Antipsychotic Polypharmacy in Schizophrenia

This study has been completed.
Sponsor:
Collaborator:
Canadian Psychiatric Research Foundation
Information provided by:
Centre for Addiction and Mental Health
ClinicalTrials.gov Identifier:
NCT00493233
First received: June 4, 2007
Last updated: May 18, 2009
Last verified: May 2009
  Purpose

The literature suggests that when a patient is prescribed more than one antipsychotic for at least 30 days, he or she is likely to continue on that combination. In this 12 week study 100 adult patients being treated on more than one antipsychotic medication for at least 30 days will be recruited. In order to control for the natural course of the illness, patients will be randomly assigned to one of two groups: the first group will continue the second medication hidden in a capsule at the same dose, while the second group will be given an inactive capsule (placebo) - the capsules in both group will be identical such that neither the patient nor the treating doctor will be able to identify the group assignment.


Condition Intervention
Schizophrenia
Drug: 2 antipsychotic medications (combinations of olanzapine, risperidone, clozapine, seroquel, haldol, perphenazine)
Drug: main antipsychotic medication and placebo

Study Type: Interventional
Study Design: Allocation: Randomized
Endpoint Classification: Efficacy Study
Intervention Model: Parallel Assignment
Masking: Double Blind (Subject, Caregiver, Investigator, Outcomes Assessor)
Primary Purpose: Treatment
Official Title: Antipsychotic Polypharmacy in Schizophrenia

Resource links provided by NLM:


Further study details as provided by Centre for Addiction and Mental Health:

Primary Outcome Measures:
  • Brief Psychiatric Rating Scale (BPRS) [ Time Frame: intermittent ] [ Designated as safety issue: No ]
  • Clinical Global Impression Scale [ Time Frame: intermittent ] [ Designated as safety issue: No ]

Secondary Outcome Measures:
  • Barned Akathisia Scale [ Time Frame: intermittent ] [ Designated as safety issue: No ]
  • Simpson-Angus Scale (SAS) [ Time Frame: intermittent ] [ Designated as safety issue: No ]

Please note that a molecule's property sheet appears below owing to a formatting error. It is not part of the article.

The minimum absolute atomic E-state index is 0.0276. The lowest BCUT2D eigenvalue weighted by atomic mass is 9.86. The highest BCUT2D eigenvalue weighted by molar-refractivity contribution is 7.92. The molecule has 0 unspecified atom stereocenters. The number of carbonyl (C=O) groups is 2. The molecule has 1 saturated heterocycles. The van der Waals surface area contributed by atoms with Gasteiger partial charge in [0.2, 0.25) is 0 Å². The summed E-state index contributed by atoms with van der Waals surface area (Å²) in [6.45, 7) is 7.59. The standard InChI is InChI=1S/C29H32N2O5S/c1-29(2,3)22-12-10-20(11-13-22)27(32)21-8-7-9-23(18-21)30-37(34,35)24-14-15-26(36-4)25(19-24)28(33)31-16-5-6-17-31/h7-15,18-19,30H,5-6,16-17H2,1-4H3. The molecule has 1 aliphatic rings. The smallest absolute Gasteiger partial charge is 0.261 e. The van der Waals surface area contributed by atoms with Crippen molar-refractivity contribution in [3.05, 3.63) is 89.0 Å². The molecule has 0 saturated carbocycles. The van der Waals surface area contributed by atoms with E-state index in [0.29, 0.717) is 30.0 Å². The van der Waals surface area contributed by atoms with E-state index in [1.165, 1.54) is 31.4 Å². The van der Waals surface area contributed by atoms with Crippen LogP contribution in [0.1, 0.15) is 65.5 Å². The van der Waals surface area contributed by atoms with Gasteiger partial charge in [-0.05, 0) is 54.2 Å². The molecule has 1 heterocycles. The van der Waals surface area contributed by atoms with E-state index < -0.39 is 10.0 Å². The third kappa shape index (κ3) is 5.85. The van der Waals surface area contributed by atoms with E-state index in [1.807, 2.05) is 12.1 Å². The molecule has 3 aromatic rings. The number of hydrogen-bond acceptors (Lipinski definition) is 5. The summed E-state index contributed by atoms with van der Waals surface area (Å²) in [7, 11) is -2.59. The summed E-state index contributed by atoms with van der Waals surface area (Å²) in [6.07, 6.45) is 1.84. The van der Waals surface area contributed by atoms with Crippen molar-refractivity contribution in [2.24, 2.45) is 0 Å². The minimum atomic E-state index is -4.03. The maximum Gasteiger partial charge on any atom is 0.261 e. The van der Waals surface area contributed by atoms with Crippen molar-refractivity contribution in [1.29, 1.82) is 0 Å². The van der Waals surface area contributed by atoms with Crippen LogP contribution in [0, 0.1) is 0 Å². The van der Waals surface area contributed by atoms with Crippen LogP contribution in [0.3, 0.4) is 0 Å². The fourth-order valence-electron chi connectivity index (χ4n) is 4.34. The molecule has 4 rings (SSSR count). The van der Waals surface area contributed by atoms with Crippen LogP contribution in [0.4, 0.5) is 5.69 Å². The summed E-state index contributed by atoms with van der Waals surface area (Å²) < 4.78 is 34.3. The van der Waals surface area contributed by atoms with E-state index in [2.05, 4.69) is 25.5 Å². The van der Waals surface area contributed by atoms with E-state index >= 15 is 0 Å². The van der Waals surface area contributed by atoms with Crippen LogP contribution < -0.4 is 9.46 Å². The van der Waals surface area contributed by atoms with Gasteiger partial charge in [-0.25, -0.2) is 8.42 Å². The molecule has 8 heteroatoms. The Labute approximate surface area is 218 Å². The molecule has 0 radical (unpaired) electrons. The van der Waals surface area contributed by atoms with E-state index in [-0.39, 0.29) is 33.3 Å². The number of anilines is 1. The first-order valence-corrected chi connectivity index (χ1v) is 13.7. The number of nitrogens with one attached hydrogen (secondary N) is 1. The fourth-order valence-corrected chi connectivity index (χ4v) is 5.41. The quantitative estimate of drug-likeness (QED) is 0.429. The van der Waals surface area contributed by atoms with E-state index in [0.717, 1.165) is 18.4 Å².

Estimated Enrollment: 100
Study Start Date: November 2006
Primary Completion Date: December 2008 (Final data collection date for primary outcome measure)
Arms Assigned Interventions
Experimental: 1 Drug: 2 antipsychotic medications (combinations of olanzapine, risperidone, clozapine, seroquel, haldol, perphenazine)
Primary antipsychotic medication (olanzapine, oral risperidone, seroquel, clozapine, haldol, perphenazine) will be determined by the treating physician and participants will continue taking the concomitant antipsychotic drug. The dose of the main antipsychotic drug will remain open and flexible at the discretion of the attending physician. The dose of the "second" antipsychotic drug will remain fixed throughout the study period.
Placebo Comparator: 2 Drug: main antipsychotic medication and placebo
The "main" antipsychotic drug will be determined by the treating physician. Participants will be allocated to placebo in place of the concomitant antipsychotic drug. The dose of the "main" antipsychotic drug will remain open and flexible at the discretion of the attending physician.

Detailed Description:

There is no evidence that using more than one antipsychotic drug enhances clinical efficacy. Nonetheless, this practice is highly prevalent (up to 1/3 of our patient population), and physicians are reluctant to reduce patients' treatment to a single antipsychotic drug for fear of precipitating relapse. This study therefore seeks to evaluate the effectiveness of continued treatment with more than one antipsychotic drug using a rigorous placebo-controlled design. The results of this study will subsequently serve to guide physicians in making appropriately informed decisions regarding the continuation of multiple antipsychotic drugs.

Our primary hypothesis is that we expect to find no difference in the primary variable of interest (BPRS) following reduction to antipsychotic monotherapy (placebo group) versus continuing antipsychotic polypharmacy.